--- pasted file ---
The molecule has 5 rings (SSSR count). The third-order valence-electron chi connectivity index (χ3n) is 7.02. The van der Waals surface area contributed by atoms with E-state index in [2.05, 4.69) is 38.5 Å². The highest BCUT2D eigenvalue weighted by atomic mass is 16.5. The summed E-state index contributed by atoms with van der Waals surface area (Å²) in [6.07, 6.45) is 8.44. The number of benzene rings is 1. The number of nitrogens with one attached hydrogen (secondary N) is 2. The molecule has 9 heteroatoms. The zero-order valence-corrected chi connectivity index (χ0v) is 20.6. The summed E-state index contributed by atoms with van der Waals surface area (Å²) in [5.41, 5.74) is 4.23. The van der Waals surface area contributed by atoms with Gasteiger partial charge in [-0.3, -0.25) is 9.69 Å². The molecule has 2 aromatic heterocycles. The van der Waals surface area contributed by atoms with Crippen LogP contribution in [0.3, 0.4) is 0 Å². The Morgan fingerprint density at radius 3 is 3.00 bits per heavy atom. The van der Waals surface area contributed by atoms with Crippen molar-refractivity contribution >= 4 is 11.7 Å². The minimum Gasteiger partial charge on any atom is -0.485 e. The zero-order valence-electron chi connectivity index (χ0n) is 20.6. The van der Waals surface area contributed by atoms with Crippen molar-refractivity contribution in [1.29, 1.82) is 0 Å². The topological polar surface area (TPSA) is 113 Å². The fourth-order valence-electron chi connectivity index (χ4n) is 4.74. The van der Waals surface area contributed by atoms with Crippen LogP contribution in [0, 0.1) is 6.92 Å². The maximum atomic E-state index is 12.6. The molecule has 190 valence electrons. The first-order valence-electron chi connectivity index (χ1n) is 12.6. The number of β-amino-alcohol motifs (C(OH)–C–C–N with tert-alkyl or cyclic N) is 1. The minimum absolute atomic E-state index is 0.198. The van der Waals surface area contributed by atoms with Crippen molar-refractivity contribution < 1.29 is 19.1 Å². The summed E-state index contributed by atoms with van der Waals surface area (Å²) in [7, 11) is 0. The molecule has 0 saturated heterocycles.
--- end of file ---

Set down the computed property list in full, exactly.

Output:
The molecule has 5 rings (SSSR count). The third-order valence-electron chi connectivity index (χ3n) is 7.02. The van der Waals surface area contributed by atoms with E-state index in [2.05, 4.69) is 38.5 Å². The highest BCUT2D eigenvalue weighted by atomic mass is 16.5. The summed E-state index contributed by atoms with van der Waals surface area (Å²) in [6.07, 6.45) is 8.44. The number of benzene rings is 1. The number of nitrogens with one attached hydrogen (secondary N) is 2. The molecule has 9 heteroatoms. The zero-order valence-corrected chi connectivity index (χ0v) is 20.6. The summed E-state index contributed by atoms with van der Waals surface area (Å²) in [5.41, 5.74) is 4.23. The van der Waals surface area contributed by atoms with Gasteiger partial charge in [-0.3, -0.25) is 9.69 Å². The molecule has 2 aromatic heterocycles. The van der Waals surface area contributed by atoms with Crippen LogP contribution in [0.3, 0.4) is 0 Å². The Morgan fingerprint density at radius 3 is 3.00 bits per heavy atom. The van der Waals surface area contributed by atoms with Crippen molar-refractivity contribution >= 4 is 11.7 Å². The minimum Gasteiger partial charge on any atom is -0.485 e. The zero-order valence-electron chi connectivity index (χ0n) is 20.6. The van der Waals surface area contributed by atoms with Crippen molar-refractivity contribution in [1.29, 1.82) is 0 Å². The topological polar surface area (TPSA) is 113 Å². The fourth-order valence-electron chi connectivity index (χ4n) is 4.74. The van der Waals surface area contributed by atoms with Crippen LogP contribution in [0, 0.1) is 6.92 Å². The maximum atomic E-state index is 12.6. The molecule has 190 valence electrons. The first-order valence-electron chi connectivity index (χ1n) is 12.6. The number of β-amino-alcohol motifs (C(OH)–C–C–N with tert-alkyl or cyclic N) is 1. The minimum absolute atomic E-state index is 0.198. The van der Waals surface area contributed by atoms with Crippen molar-refractivity contribution < 1.29 is 19.1 Å². The summed E-state index contributed by atoms with van der Waals surface area (Å²) in [7, 11) is 0. The molecule has 0 saturated heterocycles.